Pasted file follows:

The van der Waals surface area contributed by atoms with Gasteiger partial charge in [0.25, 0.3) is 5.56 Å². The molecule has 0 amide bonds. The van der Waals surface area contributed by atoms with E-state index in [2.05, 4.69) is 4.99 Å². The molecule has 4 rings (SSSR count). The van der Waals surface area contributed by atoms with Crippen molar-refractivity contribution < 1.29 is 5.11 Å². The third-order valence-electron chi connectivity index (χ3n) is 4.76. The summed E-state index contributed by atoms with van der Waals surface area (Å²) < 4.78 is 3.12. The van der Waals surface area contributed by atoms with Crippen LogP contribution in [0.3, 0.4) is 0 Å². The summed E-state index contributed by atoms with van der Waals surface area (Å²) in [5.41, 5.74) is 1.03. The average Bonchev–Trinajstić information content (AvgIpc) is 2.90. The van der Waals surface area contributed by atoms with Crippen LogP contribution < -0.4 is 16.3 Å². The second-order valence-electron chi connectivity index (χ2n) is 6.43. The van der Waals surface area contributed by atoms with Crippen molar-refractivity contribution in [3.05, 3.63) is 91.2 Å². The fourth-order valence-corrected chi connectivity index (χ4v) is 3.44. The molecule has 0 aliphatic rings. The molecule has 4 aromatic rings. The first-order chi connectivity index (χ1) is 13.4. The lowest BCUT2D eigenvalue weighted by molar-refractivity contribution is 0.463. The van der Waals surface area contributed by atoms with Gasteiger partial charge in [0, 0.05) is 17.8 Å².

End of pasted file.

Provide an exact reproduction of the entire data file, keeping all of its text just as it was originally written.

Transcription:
The van der Waals surface area contributed by atoms with Gasteiger partial charge in [0.25, 0.3) is 5.56 Å². The molecule has 0 amide bonds. The van der Waals surface area contributed by atoms with E-state index in [2.05, 4.69) is 4.99 Å². The molecule has 4 rings (SSSR count). The van der Waals surface area contributed by atoms with Crippen molar-refractivity contribution < 1.29 is 5.11 Å². The third-order valence-electron chi connectivity index (χ3n) is 4.76. The summed E-state index contributed by atoms with van der Waals surface area (Å²) < 4.78 is 3.12. The van der Waals surface area contributed by atoms with Crippen LogP contribution in [0.3, 0.4) is 0 Å². The summed E-state index contributed by atoms with van der Waals surface area (Å²) in [5.41, 5.74) is 1.03. The average Bonchev–Trinajstić information content (AvgIpc) is 2.90. The van der Waals surface area contributed by atoms with Crippen LogP contribution < -0.4 is 16.3 Å². The second-order valence-electron chi connectivity index (χ2n) is 6.43. The van der Waals surface area contributed by atoms with Crippen molar-refractivity contribution in [3.05, 3.63) is 91.2 Å². The fourth-order valence-corrected chi connectivity index (χ4v) is 3.44. The molecule has 0 aliphatic rings. The molecule has 4 aromatic rings. The first-order chi connectivity index (χ1) is 13.4. The lowest BCUT2D eigenvalue weighted by molar-refractivity contribution is 0.463. The van der Waals surface area contributed by atoms with Gasteiger partial charge in [0, 0.05) is 17.8 Å².